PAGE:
Cogito Interview: Daniel Lee, Bioengineer

Cogito members submitted questions to Dr. Lee from March 5 through March 18. Scroll down and read his answers.

I’m Daniel Lee, and I’m on the faculty in the Electrical and Systems Engineering department at the University of Pennsylvania, where I teach and do research. I’m also a member of the GRASP Lab at Penn, which stands for General Robotics, Automation, Sensing and Perception. 

So what does that mean? It means that I get to do some pretty cool stuff, in my classroom and in my lab. For example, I teach a class where electrical engineering students learn about embedded computing, which are like the sensors and processors in your cell phone and microwave, and then use their knowledge to create some interesting devices that work in the real world. One group of students made a trash can with a motion-controlled lid that would not open when it sensed the trash can was full. It was called Intellitrash. Another group made a remote-controlled sports car called the Nissan Sportster where the user could control the speed, flashers, horn, and steering wheel. Some other students made a xylophone that plays itself.

Daniel Lee, PhD

Hometown: Houghton, Michigan (the Upper Peninsula)
Education: PhD in Condensed Matter Physics from MIT, 1995
AB in Physics, Harvard, 1990
Research Interests: Computational neuroscience, machine learning, robotics
Free-time Favorites: ice skating (and eventually playing ice hockey) with my 5 year-old son, Jordan and 3 year-old daughter, Jessica



In my own research, I’m trying to apply what we know about how humans process sensory information such as vision and language, to build better artificial sensorimotor systems that can adapt and learn from experience. This field of machine learning is a combination of artificial intelligence, computer science, and robotics. I began this work while I was at Bell Laboratories, the research and development arm of Lucent Technologies, where I was a researcher in the Theoretical Physics and Biological Computation departments. While there I built some fun robots such as a dog that can walk around, recognize faces and “look” at you when you call it. I also built a robot that could roll down the hallway on its own, and transmit photos of what it was “seeing” back to the lab. It could then speak using speech synthesis to people outside of my office.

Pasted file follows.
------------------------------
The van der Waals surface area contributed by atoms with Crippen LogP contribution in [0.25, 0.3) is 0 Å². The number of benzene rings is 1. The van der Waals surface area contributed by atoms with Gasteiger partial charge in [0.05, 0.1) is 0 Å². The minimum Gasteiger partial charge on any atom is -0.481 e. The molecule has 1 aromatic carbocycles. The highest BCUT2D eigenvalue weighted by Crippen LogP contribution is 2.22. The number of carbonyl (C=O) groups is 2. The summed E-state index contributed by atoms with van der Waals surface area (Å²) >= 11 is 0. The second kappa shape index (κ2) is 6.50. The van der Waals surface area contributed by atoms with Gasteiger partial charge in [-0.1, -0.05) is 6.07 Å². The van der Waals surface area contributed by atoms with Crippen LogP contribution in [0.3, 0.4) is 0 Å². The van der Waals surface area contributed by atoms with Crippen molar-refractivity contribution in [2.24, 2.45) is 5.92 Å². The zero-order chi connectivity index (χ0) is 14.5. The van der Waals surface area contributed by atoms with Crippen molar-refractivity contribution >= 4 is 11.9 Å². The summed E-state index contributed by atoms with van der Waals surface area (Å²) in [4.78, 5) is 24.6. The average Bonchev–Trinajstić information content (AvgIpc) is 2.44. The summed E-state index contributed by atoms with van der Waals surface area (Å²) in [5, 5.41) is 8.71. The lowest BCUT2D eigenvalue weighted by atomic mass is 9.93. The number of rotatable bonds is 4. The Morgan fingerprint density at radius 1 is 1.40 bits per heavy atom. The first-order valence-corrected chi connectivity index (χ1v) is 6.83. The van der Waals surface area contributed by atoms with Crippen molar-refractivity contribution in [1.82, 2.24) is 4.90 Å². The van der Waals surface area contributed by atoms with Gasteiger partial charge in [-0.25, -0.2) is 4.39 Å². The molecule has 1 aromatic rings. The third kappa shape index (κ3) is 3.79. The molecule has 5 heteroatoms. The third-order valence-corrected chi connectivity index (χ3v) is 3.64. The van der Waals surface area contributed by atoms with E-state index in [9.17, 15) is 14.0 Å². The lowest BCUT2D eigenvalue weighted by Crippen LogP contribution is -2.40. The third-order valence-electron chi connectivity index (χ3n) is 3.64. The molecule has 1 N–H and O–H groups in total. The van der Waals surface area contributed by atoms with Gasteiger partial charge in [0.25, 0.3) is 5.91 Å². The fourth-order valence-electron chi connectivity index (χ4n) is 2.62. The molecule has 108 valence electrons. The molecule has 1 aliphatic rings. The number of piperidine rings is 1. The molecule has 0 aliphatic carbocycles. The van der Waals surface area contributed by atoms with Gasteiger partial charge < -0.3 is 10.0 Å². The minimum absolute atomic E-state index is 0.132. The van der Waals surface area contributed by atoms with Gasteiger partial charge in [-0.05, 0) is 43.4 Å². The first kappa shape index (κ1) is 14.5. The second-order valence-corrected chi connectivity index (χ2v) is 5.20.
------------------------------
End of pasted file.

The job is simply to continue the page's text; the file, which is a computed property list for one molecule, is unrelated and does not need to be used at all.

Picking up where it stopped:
I arrived at Penn five years ago, and one of my projects has been to lead a soccer four-legged robot team, the UPennalizers, in the annual Robocup competition. We program a team of Sony Aibo dogs to compete in soccer games and travel around the world for competitions. Our best victory was in Italy where we placed second to an Australian team ( Currently I am involved in a big competition called the DARPA Urban Grand Challenge, where we are programming a car to drive itself and self-navigate on a city road, in the presence of other moving cars ( (You may have heard about the Lexus that can parallel park by itself — that’s a piece of cake!)

I’m on Cogito for the next couple of weeks to take any questions you have about my work in particular and about engineering in general. Ask away.

How did a physics guy like you end up in engineering?

These days, the distinctions between fields such as physics, chemistry, biology, and related engineering fields have blurred quite a bit. A lot of interesting research has emerged from taking ideas and concepts from an established area, and applying them to new problems in other fields. I enjoy thinking about how mathematical models and concepts that I learned as a physics student can be applied to understanding the brain, or building intelligence into machines.

After graduate school, I did a postdoc at Bell Labs where there was a lot of cross-fertilization of ideas between physicists and other scientists and engineers. So when I looked for academic faculty positions, I didn’t limit myself to only physics departments. I especially like how I can think about both theoretical models as well as doing practical experiments in engineering, something that is harder to do in physics where there is more of a dichotomy between theory and experiment.

“Computational neuroscience” sounds interesting. Do you work with researchers from this field on your projects? How does this field influence how you build robotic devices?